Synaesthesia Discovery

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Tasting the Days of the Week

Geoffrey Rush is a rare individual, not only because of his extraordinary achievement in the filming industry, but also because of his low key personal life profile and his enthusiastic involvement in his local community. As an actor who has won an Academy Award, two Golden Global Awards, a Tony Award and an Emmy Award, Rush does not demand any extravagance. He is a comfortable public transport user. My husband sees him occasionally on the train, casually dressed.

Rush has spoken about his the days of the week to colour synaesthesia at multiple interviews. “Friday is dark maroon, a type of sienna, and Saturday is definitely white. Monday is a cool blue.” He mentioned that his children thought he was crazy. I joke to my husband that if he ever sees Geoffrey Rush again, ask him to come around and he will see a house full of ‘crazy’ people.

I do notice that there is a certain element of attraction between synaesthetes, possibly because of this ‘craziness’. Last year, Skye discovered that his then best friends (two brothers) were both synaesthetes too. When we visited our long term German friend last year in Stuttgart, she introduced two young girls to us. She explained the age difference between those two girls and my two boys by telling their exact birthdays without making one mistake. I told her how impressed I was as remembering everyone’s birthday was something I was good at too.

“Oh, you don’t happen to see the days of a week in colour, right?” I was curious.
“Oh yes, I do. I like Sunday. It’s red and I can relax.” She smiled at me when she said that. Kids and I were very excited, and told her that she had synaesthesia. She was happy to learn the name of something she had always had.

Seeing each day of a week in colour is relatively common amongst synaesthetes, but tasting them, like Skye does, is much less common. This rare synaesthesia is a reflection of Skye’s feeling towards things he enjoys, people he likes, or activities he dislikes. It helps him unconsciously remember the changes that have gradually happened in his life.

Before he started attending a local child care centre at the age of 2.5, he used to think that every day was almost the same. The commencement of his child care life, followed by the enrollment at a kindergarten, changed how he viewed each day of a week.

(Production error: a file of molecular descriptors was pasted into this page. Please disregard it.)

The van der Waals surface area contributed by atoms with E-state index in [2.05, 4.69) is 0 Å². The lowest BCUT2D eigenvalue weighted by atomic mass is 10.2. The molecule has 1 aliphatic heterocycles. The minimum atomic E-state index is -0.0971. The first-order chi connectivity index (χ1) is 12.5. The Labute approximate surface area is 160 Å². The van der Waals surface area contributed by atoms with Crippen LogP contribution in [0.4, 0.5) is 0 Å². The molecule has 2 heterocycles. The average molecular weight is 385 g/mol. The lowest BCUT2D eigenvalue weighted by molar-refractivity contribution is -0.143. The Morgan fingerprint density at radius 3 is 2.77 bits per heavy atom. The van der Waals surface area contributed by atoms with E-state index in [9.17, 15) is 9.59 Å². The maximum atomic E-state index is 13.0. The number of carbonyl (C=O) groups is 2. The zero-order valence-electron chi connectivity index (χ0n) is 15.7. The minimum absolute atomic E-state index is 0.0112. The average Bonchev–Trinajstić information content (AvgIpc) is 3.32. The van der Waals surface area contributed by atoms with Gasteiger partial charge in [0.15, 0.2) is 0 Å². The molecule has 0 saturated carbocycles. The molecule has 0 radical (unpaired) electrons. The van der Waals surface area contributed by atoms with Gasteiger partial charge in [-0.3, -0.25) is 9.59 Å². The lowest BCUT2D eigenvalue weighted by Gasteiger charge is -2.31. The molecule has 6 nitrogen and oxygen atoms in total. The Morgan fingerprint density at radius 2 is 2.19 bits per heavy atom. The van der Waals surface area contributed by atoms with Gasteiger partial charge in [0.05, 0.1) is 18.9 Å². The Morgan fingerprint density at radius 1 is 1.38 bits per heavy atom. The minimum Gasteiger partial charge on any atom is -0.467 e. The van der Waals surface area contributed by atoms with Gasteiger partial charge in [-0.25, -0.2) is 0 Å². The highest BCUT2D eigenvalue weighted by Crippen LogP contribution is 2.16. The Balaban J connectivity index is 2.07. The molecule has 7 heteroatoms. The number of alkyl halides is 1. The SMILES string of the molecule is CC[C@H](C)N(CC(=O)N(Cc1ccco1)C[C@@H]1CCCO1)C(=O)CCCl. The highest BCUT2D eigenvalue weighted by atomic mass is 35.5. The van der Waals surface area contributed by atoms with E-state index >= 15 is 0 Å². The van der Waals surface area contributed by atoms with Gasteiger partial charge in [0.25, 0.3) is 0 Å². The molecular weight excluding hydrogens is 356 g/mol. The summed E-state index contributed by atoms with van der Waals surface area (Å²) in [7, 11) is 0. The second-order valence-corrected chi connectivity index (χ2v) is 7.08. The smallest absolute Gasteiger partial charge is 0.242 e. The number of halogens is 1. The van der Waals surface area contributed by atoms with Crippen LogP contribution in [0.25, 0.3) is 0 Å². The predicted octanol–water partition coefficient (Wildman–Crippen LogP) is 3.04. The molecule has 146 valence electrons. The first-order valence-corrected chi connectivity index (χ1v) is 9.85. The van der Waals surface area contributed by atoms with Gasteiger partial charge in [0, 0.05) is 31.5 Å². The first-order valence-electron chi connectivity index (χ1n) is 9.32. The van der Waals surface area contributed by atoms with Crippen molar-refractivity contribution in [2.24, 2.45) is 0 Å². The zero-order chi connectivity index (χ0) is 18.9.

Monday to him tastes like toast with Vegemite. Vegemite is one of the most popular and nutritious breakfast spreads in Australia. It gives Skye a delicious and kick start of the week. The flavour of Monday has not changed since his development of this synaesthesia.

Tuesday used to taste like sugar. However, from Grade 2, Tuesday has become the worst day of the week. There were either dreadful specialist classes or boring teachers teaching those classes. The sweet taste went, and what developed the next was a sunscreen lotion like savoury flavour.

Wednesday was a happy and lucky day at school. Two of Skye’s favourite classes, i.e., Sports and Art, were on Wednesdays. Even though the same timetable remained for last four years, the taste of Wednesday has changed from plum to muesli bar. The change was due to Skye’s perception change towards sports.

Thursday has a flavour of spice, soft and silky, but not very spicy whereas Friday gives rise to a taste of boysenberry spread on toast. These flavours have never changed.

Skye’s synaesthetic tastes of Saturday and Sunday were not any different until the start of his Saturday Chinese school. Now Saturday tastes like lightly sweet lychee, a beautiful Chinese subtropical and tropical fruit. Sunday is Skye’s favourite day. He tastes energy tea which makes him feel energetic and relaxing at the same time.

The milestones in Skye’s early life have contributed to the development of the days of the week to flavour synaesthesia whilst his life experience resulted in the changes of his synaethetic responses.

Skye thinks that his Sunday taste may change if I start asking him to do homework which is required by the new school that he will be attending. Shall I feel sorry for him?

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